Soil Drainage

Soil Drainage outflow of water from the soil. More specifically in Bangladesh drainage refers to removal of water from the soil surface, either naturally or by suitable artificial means. Drainage is broadly subdivided into two classes namely surface drainage and sub-surface or ground water drainage. Artificial drainage is uncommon in Bangladesh.

In order to describe natural drainage in Bangladesh, the terms, well drained (good); moderately well drained (moderately good); imperfectly or somewhat poorly drained (imperfect/somewhat poor); poorly drained (poor) and very poorly drained (very poor) are used. Associated with these terms are seasonally flooded and intermittently flooded soils. In well drained soils water can move from and/or through the soil reasonably quickly so that the water does accumulate on the surface of the soil for less than few hours at a time and also the soil profile up to a depth of 60-90 cm from the surface does not remain saturated more than two to three days after heavy rainfall. In moderately well drained soils water may remain on the soil surface at a time for a few days following heavy rainfall and the soil mass in the profile up to 90 cm from the surface may remain saturated up to 2 weeks at a time during monsoon. Imperfectly drained soils remain wet for several weeks during the monsoon season and water also can stand for 1 to 2 weeks at a time following heavy rainfall. Poorly drained soils remain wet during monsoon for several weeks and like the imperfectly drained soils water may stand for 1 to 2 weeks at a time following periods of heavy rainfall. Poorly drained soils remain wet for several weeks during the monsoon season and it remains flooded for several weeks but not for the whole year. However, very poorly drained soils remain wet throughout the year.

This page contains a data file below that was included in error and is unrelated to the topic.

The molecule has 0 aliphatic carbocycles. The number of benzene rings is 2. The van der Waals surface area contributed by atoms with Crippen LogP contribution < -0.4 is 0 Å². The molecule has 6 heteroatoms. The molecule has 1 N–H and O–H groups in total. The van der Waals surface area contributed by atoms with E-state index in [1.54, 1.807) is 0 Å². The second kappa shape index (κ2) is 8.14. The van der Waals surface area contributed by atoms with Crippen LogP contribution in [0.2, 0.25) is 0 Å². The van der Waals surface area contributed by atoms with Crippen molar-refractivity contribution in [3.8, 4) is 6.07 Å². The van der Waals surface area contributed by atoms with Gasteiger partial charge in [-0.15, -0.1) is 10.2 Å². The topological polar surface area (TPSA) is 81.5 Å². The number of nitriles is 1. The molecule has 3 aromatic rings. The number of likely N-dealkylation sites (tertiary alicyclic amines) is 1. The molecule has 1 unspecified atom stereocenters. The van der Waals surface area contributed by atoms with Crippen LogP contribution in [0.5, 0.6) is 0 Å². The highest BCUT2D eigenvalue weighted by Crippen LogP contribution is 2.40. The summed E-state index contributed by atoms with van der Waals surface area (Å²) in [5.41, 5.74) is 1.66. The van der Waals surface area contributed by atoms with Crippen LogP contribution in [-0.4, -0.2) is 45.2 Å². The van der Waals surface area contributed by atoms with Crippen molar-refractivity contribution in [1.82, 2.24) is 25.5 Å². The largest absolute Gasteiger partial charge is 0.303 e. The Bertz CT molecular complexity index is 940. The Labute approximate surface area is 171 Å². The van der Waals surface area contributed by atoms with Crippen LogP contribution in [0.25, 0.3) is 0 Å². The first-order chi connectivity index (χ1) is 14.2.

Well-drained and moderately well-drained soils are generally well structured and medium textured. These soils are suitable for upland crops such as wheat, maize, potatoes, peas etc. Rice grows abundantly on soils which are imperfectly, poorly and very poorly drained, less structured and heavy textured. Seasonally flooded soils are generally submerged through rainwater or river water for a few days during the monsoon season, whereas intermittently flooded soils are submerged by rainwater or river water for a period of a few days at a time but several days with intervals during monsoon. Most of the General Soil Types (a group of soils formed in the same way and have a broadly similar appearance) belong to one drainage class only. For example, Brown Hill Soils belong to well drained; Calcareous Brown Floodplain to moderately well drained; Black Terai Soil and Brown Mottled soils belong to imperfectly drained; Shallow Grey Terrace, Deep Gray Terrace and Gray Valley soils to poorly drained; and peat soils belong to very poorly drained class. However, some soil types belong to two drainage classes. Deep Red Brown Terrace Soils belong to moderately well drained and well drained classes; Shallow Red Brown Terrace to moderately well drained and imperfectly drained classes; and Acid Sulphate soils and Acid Basin Clays to poorly drained and very poorly drained classes.

Highland soils, which are subject to surface waterlogging during heavy rainfall or irrigation, will benefit either by open field drains or tile drain. Field drains also benefit dry land rabi crops grown on soils with moderately slow or moderately rapid subsoil permeability. Open drainage in rainy season would be useful only in deep soils. [Aminul Islam]